Sentence Examples with the word EXTINCT

The evidence upon which these opinions were based had been gathered by such anthropologists as Schmerling, Boucher de Perthes and others, and it had to do chiefly with the finding of implements of human construction associated with the remains of extinct animals in the beds of caves, and with the recovery of similar antiquities from alluvial deposits the great age of which was demonstrated by their depth.

The theory of past migrations from continent to continent, suggested by Cuvier to explain the replacement of the animal life which had become extinct through sudden geologic changes, was prophetic of one of the chief features of modern method - namely, the tracing of migrations.

It may be mentioned, however, that the distribution of these later Tertiary types accords very closely with that of their existing relatives; the families of South American hystricoids being represented by a number of extinct genera in the formations of Argentina and Brazil.

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In 1864 Don Manuel Orozco y Berra found no fewer than 51 distinct languages and 69 dialects among the Indian inhabitants of Mexico, to which he added 62 extinct idioms - making a total of 182 idioms, each representing a.

C. Marsh, Odontornithes: A monograph of the Extinct Toothed Birds of North America (New Haven, Conn., 1880); R.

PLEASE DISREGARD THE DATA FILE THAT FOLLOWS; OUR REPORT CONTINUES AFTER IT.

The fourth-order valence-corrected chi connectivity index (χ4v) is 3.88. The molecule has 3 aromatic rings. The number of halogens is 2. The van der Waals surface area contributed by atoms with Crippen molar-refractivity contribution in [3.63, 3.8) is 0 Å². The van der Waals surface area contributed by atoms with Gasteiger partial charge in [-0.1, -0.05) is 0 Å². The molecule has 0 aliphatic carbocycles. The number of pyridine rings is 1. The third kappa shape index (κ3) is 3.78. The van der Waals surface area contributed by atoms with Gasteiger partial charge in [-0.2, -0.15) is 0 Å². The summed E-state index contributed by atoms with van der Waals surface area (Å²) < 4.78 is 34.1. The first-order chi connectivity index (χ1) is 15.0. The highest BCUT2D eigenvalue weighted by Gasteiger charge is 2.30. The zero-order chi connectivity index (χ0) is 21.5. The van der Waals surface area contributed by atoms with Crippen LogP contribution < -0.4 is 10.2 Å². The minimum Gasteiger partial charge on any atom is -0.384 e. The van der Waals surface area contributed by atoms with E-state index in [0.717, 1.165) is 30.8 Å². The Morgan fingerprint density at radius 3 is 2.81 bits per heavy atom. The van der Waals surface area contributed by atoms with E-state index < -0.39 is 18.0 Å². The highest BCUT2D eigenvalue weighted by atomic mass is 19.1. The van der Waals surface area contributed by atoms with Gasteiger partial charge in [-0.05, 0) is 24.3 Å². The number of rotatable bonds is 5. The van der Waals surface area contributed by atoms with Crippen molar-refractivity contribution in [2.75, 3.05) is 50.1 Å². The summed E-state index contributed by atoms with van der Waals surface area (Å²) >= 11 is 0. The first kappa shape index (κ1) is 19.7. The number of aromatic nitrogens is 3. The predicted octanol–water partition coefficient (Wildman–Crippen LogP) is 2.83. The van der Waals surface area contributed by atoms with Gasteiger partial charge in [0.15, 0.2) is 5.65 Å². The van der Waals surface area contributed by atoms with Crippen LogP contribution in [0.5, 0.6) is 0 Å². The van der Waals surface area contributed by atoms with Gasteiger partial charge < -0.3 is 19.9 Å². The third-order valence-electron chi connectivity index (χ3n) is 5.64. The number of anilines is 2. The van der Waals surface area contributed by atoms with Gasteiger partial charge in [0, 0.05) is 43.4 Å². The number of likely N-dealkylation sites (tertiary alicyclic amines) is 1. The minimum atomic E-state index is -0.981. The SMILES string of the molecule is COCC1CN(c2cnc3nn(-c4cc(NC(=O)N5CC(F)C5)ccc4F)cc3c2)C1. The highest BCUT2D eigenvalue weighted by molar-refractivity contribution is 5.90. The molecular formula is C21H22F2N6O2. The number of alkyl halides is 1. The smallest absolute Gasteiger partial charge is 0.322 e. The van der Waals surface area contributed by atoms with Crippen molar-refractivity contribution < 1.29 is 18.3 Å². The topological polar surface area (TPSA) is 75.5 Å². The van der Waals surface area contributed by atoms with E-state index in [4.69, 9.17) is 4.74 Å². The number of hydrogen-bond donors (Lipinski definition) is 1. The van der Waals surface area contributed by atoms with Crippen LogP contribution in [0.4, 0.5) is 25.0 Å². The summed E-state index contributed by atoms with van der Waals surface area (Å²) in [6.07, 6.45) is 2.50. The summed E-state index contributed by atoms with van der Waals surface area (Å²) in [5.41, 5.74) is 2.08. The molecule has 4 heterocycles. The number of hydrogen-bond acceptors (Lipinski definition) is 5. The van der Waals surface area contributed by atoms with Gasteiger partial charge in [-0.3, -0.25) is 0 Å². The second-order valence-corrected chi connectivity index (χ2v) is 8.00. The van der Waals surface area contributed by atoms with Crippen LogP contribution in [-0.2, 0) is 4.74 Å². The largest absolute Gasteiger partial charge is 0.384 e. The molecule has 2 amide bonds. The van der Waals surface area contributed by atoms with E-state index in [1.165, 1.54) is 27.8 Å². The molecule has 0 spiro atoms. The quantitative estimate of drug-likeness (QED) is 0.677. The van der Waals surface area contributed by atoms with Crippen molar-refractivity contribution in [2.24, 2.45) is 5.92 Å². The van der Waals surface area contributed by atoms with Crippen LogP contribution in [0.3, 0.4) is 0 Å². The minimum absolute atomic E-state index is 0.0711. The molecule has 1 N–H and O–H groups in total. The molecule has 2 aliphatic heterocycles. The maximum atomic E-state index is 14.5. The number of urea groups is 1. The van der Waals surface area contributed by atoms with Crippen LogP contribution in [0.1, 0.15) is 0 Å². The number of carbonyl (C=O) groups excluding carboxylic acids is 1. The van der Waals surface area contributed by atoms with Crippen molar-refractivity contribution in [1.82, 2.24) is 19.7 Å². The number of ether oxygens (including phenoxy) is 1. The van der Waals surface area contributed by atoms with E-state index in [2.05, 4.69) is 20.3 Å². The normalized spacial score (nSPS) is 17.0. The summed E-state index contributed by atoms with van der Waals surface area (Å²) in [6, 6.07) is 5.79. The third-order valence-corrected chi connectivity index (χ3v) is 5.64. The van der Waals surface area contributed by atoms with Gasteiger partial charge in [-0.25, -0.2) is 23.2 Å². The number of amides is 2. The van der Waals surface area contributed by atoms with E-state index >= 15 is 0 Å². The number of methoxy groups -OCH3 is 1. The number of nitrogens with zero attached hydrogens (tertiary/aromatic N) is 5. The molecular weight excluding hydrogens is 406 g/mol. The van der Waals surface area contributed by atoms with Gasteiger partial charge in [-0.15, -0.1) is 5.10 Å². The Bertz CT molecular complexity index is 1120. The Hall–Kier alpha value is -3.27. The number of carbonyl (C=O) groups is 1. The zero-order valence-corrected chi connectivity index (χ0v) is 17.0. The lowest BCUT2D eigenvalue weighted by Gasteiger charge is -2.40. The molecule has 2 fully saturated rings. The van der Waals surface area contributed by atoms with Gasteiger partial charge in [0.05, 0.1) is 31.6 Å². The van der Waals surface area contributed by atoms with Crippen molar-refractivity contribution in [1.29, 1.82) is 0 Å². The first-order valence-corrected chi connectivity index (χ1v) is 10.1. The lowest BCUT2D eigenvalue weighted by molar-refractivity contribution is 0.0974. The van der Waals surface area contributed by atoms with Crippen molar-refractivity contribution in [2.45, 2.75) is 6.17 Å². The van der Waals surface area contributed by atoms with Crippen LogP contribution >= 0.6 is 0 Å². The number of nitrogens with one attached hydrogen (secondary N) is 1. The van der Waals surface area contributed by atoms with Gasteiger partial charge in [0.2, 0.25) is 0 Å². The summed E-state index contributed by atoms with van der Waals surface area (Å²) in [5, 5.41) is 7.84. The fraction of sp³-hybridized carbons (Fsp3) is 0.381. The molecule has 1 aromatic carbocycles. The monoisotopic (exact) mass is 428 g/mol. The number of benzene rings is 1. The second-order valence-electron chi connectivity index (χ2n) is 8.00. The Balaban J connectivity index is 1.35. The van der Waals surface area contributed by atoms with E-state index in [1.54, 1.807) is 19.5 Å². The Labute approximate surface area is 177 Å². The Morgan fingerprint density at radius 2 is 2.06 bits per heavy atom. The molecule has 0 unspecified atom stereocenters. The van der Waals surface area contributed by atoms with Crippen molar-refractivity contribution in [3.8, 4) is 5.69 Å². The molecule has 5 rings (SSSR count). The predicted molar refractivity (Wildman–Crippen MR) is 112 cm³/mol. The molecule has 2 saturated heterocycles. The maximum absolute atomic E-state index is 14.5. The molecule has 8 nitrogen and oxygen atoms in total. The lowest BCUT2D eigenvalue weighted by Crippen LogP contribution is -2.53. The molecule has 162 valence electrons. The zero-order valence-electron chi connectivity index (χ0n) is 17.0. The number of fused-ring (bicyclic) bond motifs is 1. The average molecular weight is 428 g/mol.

At the same time the then existing alpine floras descended to lower levels, though we may agree with Ball that they did not necessarily become extinct at higher ones as long as any land-surface remained uncovered by ice.

Wheeler, Report upon United States Geographical Surveys West of the One Hundredth Meridian (Engineer Department, U.S. Army); Israel C. Russell, Present and Extinct Lakes of Nevada, in National Geographic Monographs, vol.

In this paper he made public the results of his discoveries in the cave of Aurignac, where evidence existed of the contemporaneous existence of man and extinct mammals.

The anatomical structure of the vegetative organs of recent cycads is of special interest as affording important evidence of relationship with extinct types, and with other groups of recent plants.

The First Church, Charleston, which had become almost extinct through Arminianism in 1746, entered upon a career of remarkable prosperity in 1749 under the leadership of Oliver Hart (1723-1795), formerly of the Philadelphia Association.